}
puts("YES");
for (auto [f, s] : res) {
printf("%d %d\n", f, s);
}
return 0;
}
```

We are minimizing a summation of products. What number best minimizes products?

If we want to use as much of that number as we can, what are the values of the number of stones we are putting in each stove?

It's not obvious how we can use a greedy strategy to arrange the stones and the bounds aren't that big. What can we do?

It's most advantageous to (if possible) not put any stones, but we must use all of them.

We will still not put any stones, but only in some of the stoves, not all. So for sure, we want to have as many empty stoves as we can. So how can we achieve this?

We will put $$$v$$$ stones in non-empty stoves.

So now we are only choosing from three different options (instead of $$$v$$$) for each stove (i.e. $$$0$$$, $$$v$$$, and $$$s \space mod \space v$$$).

A straightforward dynamic programming solution would be for each stove to try all possible amounts of stones. The DP state will be:

$$$i$$$ is the current stove, $$$left$$$ is how many stones we must put in the remaining stoves, and $$$last$$$ is the number of stones in the previous stove. The answer for our problem will be: $$$min_{0 \le x \le min(v, s)}dp[n][0][x]$$$.

Since we noticed that we will only put $$$0$$$, $$$v$$$ or $$$s \space mod \space v$$$ stones in each stove our dp becomes:

The only difference is that $$$last$$$ is $$$0/1/2$$$ representing the values $$$0/v/s \space mod \space v$$$ respectively, and $$$smodv$$$ is a boolean flag that indicates whether we used the value $$$s \space mod \space v$$$ until now or not.

```
#include <bits/stdc++.h>
using namespace std;
const long long inf = (long long) 4e18L;
int N, S, V, p[1003];
long long dp[1003][1003][2][3];
long long sol(int i, int j, int k, int l) {
if (j == 0 && k == 1) {
return 0;
}
if (i == N) {
return inf;
}
long long& ret = dp[i][j][k][l];
if (ret != -1) {
return ret;
}
long long last = (l == 1) * V + (l == 2) * (S % V);
ret = sol(i + 1, j, k, 0);
if (j > 0) {
ret = min(ret, (i ? p[i - 1] * last * V : 0) + sol(i + 1, j - 1, k, 1));
}
if (k == 0) {
ret = min(ret, (i ? p[i - 1] * last * (S % V) : 0) + sol(i + 1, j, 1, 2));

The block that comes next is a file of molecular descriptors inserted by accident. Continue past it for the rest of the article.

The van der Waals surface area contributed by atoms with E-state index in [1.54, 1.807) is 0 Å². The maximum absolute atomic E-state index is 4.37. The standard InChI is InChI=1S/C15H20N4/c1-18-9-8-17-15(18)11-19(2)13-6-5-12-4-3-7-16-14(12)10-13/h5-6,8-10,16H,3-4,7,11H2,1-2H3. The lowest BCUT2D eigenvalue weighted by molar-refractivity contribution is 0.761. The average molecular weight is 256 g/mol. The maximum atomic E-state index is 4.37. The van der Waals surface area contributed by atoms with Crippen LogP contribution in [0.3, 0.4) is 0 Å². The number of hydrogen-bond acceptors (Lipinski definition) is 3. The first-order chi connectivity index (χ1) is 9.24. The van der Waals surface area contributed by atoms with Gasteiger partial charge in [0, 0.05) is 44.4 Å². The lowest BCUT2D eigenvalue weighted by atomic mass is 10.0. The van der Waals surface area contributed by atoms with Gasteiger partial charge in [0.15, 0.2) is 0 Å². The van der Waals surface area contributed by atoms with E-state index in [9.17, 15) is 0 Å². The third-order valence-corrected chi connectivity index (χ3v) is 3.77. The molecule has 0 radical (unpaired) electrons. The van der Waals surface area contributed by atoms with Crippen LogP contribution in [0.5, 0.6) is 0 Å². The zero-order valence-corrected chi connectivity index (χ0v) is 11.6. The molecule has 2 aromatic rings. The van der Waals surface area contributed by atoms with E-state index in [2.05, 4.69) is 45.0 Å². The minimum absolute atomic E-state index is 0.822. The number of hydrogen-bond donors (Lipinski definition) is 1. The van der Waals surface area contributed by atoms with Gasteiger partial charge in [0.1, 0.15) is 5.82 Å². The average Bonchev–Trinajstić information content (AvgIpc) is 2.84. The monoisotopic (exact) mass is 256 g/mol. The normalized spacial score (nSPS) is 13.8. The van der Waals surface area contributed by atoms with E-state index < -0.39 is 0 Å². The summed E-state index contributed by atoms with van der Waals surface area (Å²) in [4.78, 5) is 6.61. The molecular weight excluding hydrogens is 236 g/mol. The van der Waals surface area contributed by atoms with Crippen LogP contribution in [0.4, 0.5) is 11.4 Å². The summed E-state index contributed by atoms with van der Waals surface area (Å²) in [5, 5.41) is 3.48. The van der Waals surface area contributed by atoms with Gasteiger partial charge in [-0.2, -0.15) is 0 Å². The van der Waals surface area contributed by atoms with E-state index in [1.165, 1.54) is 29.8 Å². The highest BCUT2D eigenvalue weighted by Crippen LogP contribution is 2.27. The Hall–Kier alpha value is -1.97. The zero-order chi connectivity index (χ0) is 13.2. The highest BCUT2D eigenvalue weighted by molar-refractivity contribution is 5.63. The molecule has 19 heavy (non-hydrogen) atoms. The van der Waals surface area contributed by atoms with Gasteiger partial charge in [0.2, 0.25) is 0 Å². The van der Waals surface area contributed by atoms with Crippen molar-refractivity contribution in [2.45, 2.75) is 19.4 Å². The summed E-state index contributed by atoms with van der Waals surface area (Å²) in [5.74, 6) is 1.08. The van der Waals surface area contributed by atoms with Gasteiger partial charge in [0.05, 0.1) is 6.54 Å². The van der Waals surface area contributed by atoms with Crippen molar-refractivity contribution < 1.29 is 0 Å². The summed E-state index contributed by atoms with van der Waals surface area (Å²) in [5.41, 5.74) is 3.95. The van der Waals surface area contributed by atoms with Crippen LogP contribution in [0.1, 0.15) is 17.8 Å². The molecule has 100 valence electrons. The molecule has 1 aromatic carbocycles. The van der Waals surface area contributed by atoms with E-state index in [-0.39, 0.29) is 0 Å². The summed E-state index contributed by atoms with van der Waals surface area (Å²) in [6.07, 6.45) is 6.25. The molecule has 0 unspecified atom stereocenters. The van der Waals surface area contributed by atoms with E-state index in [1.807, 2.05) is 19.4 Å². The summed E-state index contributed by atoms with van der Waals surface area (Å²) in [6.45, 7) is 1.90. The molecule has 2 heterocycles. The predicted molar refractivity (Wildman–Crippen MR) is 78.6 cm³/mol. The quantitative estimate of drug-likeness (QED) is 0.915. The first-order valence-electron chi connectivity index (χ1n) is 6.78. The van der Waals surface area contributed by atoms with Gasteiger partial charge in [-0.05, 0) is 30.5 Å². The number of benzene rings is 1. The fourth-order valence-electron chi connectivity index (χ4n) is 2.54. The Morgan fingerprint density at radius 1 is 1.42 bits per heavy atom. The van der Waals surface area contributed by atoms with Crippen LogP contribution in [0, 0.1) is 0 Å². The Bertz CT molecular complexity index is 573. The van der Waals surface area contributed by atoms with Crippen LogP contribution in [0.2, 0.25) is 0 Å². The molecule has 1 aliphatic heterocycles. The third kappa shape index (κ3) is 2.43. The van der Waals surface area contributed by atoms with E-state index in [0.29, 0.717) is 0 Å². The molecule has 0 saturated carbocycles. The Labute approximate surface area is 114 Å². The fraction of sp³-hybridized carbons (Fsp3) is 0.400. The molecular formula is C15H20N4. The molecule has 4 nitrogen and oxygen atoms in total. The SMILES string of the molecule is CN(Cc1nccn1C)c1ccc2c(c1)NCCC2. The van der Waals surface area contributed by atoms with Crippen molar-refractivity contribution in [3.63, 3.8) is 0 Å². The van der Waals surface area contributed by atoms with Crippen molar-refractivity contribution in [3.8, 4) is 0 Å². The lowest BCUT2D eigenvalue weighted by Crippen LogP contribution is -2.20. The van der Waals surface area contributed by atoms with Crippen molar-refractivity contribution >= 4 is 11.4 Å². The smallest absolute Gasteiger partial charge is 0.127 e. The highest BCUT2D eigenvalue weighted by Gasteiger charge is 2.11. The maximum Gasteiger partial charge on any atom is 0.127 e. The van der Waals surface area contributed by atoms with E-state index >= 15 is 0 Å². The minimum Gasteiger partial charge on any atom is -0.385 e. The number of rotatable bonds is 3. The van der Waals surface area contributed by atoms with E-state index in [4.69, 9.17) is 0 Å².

}
return ret;
}
int main() {
scanf("%d %d %d", &N, &S, &V);
for (int i = 0; i < N; i++) {
scanf("%d", &p[i]);
}
int C = S / V;
memset(dp, -1, sizeof dp);
cout << sol(0, C, (S % V) == 0, 0) << '\n';
return 0;
}
```

What cases are there if $$$n = 2$$$?

Try to express other operations in terms of the operators allowed by the problem statement (e.i. {$$$+, -, *, /, abs$$$}).

What does the "K-th order statistic" actually mean?

By looking at the cases when $$$n = 2$$$, it's easy to notice that we need to represent the $$$max(a, b)$$$ and $$$min(a, b)$$$ functions in terms of $$$a$$$ and $$$b$$$. They are trivial:

The first idea that came to my mind is that the $$$k$$$-th order statistics is the minimum of all maximums of subsets of size $$$k$$$. We can implement this idea by iterating over all the subsets of size $$$k$$$ and nesting $$$max$$$ and $$$min$$$. The resulting string will exceed $$$10^5$$$ characters on the max tests, but it is enough to score 49.

Another thing to notice is that the $$$k$$$-th order statistics will win exactly $$$k$$$ (since the numbers are distinct) $$$max$$$ battels against other elements.

How to check if an element $$$a$$$ is winning a max battle against some other element $$$b$$$?

We need to check if $$$a == max(a, b)$$$. Thus we need the $$$==$$$ operator.

One can notice that two elements are equal if their difference is $$$0$$$, so taking the minimum between their difference and $$$1$$$ will give us the opposite of what we want. We can subtract that from $$$1$$$ and get our desired result.

$$$eq(a, b)$$$ will return $$$1$$$ if $$$a == b$$$ and $$$0$$$ otherwise.

Now for each element, we will test it against all the elements and sum up the results of the comparisons and check if it's equal to $$$k$$$ then we got our answer.

The only thing left is to count how many characters our resulting string will have in the max test. Here is the usage of characters for each of our functions in the implementation below:

$$$min/max(a, b): 12 + 2|a| + 2|b|$$$

$$$eq: 28 + 2|a| + 2|b|$$$

Where $$$|x|$$$ is the length of the string $$$x$$$.

```
#include <bits/stdc++.h>
using namespace std;
string max(const string& a, const string& b) {